Bernie Sanders of Vermont, perhaps the Senate’s most left-wing member, tried to restore the minimum-wage increase, but the effort fell well short of the 60-vote threshold (seven Democrats opposed it, as did every Republican). But that does not mean that the federally mandated floor for the minimum wage will remain at $7.25 an hour, where it has been since 2009. Josh Hawley of Missouri, among the Senate’s Trumpiest Republicans, introduced a bill late last month that would require companies with annual revenues exceeding $1bn to pay their workers at least $15 an hour, while Tom Cotton and Mitt Romney, Republicans who sit at opposite ends of their party’s political spectrum, introduced a separate bill to increase the federal minimum wage to $10 per hour and index it to inflation. Neither of these measures will satisfy progressives, but both will leave a lot of people better-off, and both provide an opening for genuine bipartisan negotiation.
But any such negotiation will have to wait. Now the stimulus bill heads to the House, which is expected to pass it this week, and then to Mr Biden’s desk. Democrats want it signed into law by March 14th, when the federal unemployment insurance passed in last year’s stimulus bill runs out.
Some wonder why Republicans voted against such a broadly popular bill; others why Mr Biden, who campaigned in part on restoring bipartisan dealmaking, did not make more of an effort to win Republican support. The answer to both questions may lie in lessons the parties learned from the Affordable Care Act’s passage in 2009 and 2010. Republicans understood that the president gets credit when Washington works well and blame when it does not. Also, because Republican voters generally have a less favourable view of government than do Democrats, Republican politicians pay less of a political cost for gridlock and inaction. They also learned that with the right messages, a bill can grow less popular over time. So whatever the stimulus’s merit in practice, Republican political calculus rewards opposing its passage, and then highlighting the inevitable instances of waste and misallocation that occur when so much federal money heads out of the till at once.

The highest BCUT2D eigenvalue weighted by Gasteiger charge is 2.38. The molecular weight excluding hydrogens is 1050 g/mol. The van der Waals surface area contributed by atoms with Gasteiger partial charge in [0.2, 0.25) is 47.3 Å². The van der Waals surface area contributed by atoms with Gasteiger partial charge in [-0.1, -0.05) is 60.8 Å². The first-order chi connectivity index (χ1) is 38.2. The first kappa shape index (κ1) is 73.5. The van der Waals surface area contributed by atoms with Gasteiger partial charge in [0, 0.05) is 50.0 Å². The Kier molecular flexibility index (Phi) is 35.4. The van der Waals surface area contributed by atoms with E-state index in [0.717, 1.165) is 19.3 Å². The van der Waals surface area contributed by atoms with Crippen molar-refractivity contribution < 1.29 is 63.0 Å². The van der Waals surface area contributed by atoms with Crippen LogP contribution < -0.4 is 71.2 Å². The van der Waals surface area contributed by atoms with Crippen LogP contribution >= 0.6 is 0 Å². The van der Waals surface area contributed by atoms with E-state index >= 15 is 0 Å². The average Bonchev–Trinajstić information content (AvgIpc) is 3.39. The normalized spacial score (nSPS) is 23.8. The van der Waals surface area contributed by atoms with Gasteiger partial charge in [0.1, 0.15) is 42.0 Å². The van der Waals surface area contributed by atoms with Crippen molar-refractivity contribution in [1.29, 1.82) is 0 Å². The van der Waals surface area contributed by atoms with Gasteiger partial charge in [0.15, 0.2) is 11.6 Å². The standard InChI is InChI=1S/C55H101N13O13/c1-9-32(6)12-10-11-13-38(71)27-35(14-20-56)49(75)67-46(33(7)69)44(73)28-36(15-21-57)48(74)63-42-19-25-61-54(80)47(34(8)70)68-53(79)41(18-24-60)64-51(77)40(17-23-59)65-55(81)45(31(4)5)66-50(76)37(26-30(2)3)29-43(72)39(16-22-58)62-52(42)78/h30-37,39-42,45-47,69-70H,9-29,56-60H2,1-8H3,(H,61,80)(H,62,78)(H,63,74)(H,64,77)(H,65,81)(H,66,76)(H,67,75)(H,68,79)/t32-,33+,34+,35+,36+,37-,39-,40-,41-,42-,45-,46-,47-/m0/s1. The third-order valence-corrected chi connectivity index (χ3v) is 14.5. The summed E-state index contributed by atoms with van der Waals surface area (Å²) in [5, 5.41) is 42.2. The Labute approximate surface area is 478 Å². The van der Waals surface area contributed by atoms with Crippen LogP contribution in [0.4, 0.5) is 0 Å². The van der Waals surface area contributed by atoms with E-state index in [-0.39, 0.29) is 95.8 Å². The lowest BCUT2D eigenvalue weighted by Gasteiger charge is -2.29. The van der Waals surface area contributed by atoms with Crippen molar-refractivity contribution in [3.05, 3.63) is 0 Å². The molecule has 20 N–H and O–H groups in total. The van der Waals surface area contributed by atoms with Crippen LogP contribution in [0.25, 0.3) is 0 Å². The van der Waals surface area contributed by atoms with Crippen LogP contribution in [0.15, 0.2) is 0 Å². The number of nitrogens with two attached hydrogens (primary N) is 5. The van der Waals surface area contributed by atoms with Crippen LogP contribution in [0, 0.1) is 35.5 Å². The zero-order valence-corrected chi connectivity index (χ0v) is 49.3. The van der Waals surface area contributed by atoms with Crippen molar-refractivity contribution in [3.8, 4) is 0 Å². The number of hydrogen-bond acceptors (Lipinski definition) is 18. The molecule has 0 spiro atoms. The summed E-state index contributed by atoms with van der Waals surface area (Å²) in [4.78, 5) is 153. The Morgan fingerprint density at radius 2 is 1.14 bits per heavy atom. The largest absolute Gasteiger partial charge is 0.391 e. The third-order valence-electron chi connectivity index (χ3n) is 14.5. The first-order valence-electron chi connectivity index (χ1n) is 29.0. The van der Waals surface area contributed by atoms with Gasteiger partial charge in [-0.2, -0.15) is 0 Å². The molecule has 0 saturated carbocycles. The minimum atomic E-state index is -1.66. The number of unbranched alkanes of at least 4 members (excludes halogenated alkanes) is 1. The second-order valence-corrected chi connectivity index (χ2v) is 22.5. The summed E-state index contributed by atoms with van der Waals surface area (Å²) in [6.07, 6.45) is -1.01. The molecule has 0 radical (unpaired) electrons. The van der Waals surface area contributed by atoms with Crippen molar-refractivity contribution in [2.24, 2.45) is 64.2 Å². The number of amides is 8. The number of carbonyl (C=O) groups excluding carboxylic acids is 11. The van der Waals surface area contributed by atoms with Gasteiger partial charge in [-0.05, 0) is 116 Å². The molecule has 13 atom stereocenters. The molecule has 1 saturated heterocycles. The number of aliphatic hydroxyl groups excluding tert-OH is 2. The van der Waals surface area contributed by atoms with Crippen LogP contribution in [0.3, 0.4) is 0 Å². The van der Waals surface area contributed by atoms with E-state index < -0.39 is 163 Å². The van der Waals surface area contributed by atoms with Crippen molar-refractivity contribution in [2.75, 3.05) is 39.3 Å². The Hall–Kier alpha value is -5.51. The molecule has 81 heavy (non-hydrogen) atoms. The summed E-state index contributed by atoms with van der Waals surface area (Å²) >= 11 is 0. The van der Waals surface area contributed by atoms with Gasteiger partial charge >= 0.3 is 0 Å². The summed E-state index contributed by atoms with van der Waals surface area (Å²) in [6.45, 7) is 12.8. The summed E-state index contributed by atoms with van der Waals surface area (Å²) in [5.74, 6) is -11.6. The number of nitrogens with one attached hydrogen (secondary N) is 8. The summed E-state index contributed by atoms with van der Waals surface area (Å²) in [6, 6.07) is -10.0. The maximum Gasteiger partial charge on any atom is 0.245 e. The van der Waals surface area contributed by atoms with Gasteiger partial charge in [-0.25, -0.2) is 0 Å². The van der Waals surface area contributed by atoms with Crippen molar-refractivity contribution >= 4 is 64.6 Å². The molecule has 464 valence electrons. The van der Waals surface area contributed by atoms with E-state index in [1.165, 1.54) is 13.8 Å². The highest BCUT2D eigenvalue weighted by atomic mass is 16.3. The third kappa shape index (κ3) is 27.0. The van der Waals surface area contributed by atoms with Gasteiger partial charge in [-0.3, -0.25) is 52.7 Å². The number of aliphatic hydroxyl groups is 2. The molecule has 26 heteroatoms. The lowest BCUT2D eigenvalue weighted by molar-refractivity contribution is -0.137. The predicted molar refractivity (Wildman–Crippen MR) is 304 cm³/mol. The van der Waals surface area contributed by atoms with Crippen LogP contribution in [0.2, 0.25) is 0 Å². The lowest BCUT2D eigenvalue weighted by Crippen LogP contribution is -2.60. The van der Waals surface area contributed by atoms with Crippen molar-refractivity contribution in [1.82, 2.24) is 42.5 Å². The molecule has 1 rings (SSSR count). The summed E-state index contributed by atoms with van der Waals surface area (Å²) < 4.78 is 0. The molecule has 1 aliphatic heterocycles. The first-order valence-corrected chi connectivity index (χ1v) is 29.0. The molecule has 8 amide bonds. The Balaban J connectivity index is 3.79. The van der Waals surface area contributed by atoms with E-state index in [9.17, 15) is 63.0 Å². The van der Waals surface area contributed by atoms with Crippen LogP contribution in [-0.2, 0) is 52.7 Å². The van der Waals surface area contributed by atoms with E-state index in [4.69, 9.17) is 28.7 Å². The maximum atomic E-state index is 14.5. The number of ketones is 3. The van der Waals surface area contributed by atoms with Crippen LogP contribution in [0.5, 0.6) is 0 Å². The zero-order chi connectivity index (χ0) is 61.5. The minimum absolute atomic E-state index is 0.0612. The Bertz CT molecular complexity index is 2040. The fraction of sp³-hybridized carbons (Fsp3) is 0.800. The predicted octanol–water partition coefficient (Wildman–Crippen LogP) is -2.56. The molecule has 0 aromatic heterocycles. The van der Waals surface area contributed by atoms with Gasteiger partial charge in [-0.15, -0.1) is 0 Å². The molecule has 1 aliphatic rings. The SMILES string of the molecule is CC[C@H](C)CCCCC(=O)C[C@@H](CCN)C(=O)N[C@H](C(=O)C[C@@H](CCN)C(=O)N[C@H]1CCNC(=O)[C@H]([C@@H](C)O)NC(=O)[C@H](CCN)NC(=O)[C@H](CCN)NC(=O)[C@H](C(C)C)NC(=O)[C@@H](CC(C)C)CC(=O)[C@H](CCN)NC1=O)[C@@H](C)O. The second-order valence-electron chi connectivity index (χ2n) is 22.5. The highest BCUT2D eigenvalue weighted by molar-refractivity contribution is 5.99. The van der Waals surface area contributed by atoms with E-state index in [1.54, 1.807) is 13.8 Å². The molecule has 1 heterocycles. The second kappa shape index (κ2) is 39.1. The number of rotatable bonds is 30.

For their part, Democrats spent months negotiating with Republicans over the Affordable Care Act, to no avail. Many concluded that Republicans were not really interested in legislative compromise; they were interested in dragging out the process, and then faking umbrage when bad-faith negotiations “failed”. The lesson learned? That bipartisanship is nice when it happens, but no substitute for passing legislation.
At the core of both lessons is the same disincentive to compromise. That would not be much of a problem for Mr Biden if both chambers could pass legislation with a simple majority vote, as happens in most other democracies. But the Senate requirement of a super-majority to break a filibuster bodes ill for HR1, the election-reform bill passed on a party-line House vote on March 5th. It will never win support from ten Republicans, since Republicans believe it will harm their chances at the ballot box. The barrier of the filibuster may also relegate passage of an infrastructure bill—Mr Biden’s next focus, one for which both parties recognise a need but remain divided over details—to reconciliation. Talk of bipartisanship from both parties looks likely to remain hollow.